The story of Habibo Haji in today’s Winona Daily News leaves us with an ongoing mystery: Why do some people survive the worst of childhoods and end up thriving, and others with more do not?
Haji was mostly raised by her grandmother in Somalia as a goat herder and nomad, working 16-18 hours a day, a fact, she told an audience in Winona, that helped make her tough.
She’d have to be. She eventually moved to a refugee camp in Kenya with 900,000 other people, the paper says.
She would carry a brother and sister on her back to UNICEF, just so her brother could drink some protein drinks to combat undernourishment. He couldn’t eat porridge, but his mother couldn’t afford the 30 shillings, or two pennies, it would cost to buy soup, Haji said.
When Haji’s cousin was beaten by her husband and couldn’t take care of her children, Haji took care of the cousin’s children, too.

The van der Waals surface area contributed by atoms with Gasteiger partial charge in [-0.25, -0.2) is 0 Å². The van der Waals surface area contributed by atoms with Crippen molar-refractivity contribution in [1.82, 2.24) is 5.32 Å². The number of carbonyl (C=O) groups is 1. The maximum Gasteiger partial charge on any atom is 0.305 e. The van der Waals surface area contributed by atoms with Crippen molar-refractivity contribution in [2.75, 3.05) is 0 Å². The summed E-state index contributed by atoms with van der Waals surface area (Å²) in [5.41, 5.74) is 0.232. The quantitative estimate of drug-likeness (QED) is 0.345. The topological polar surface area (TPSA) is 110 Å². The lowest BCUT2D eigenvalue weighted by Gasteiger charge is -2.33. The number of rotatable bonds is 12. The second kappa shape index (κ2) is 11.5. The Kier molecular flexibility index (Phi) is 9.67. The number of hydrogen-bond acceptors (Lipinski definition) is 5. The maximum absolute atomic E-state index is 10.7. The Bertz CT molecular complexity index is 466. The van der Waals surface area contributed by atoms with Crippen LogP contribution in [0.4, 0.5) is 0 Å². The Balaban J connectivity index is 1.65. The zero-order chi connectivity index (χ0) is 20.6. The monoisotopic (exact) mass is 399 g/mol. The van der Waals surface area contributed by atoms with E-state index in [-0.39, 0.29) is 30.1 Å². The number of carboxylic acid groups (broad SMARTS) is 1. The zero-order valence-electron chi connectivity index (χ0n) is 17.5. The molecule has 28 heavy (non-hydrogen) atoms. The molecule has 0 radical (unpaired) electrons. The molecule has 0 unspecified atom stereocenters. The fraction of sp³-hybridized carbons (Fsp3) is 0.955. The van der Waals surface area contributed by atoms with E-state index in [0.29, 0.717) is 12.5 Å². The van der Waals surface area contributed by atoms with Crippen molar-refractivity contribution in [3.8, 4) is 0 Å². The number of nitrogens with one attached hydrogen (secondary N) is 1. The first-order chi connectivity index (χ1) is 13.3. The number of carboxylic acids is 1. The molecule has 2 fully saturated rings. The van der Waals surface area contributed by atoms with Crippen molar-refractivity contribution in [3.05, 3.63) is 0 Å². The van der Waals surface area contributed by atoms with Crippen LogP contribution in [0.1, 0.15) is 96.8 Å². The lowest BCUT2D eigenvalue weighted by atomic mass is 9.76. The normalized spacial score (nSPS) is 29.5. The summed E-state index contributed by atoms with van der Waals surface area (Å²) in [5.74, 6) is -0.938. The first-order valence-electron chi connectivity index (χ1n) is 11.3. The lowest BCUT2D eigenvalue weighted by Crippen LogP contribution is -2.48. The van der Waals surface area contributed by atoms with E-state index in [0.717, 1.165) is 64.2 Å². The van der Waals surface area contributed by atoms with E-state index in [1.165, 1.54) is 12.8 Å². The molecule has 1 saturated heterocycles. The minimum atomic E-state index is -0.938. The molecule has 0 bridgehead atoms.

She was accepted for resettlement by Catholic Charities after three years and when she arrived in Phoenix at age 16, she had never been to school, couldn’t speak or write English, and had no family here.
When she spoke to the Winona Area Retired Educator’s annual summer picnic yesterday afternoon, she did so as a a psychiatric nurse at Mayo Clinic, a mother of three, and the author of “Conquering the Odds: Journey of a Shepherd Girl.”
She taught herself English by listening to Minnesota Public Radio, and took multiple jobs to send money back to her family.
By 22, she had two daughters and a husband in Minneapolis, but around 2004, Haji said, she needed something different. She tried to complete her certified nursing assistant license, only to get three out of the 22 questions correct.
But she said it was a teacher who never gave up on her and pushed her to keep going. The teacher suggested she keep learning English, because while speaking it was now easy for Haji, she had to work on reading it to answer the questions on the test.
Why do some people who have nothing make it, and others with more do not?
Maybe she provided the answer in one of her comments to the group.
“I’m here because there were teachers who believed in me,” Haji said.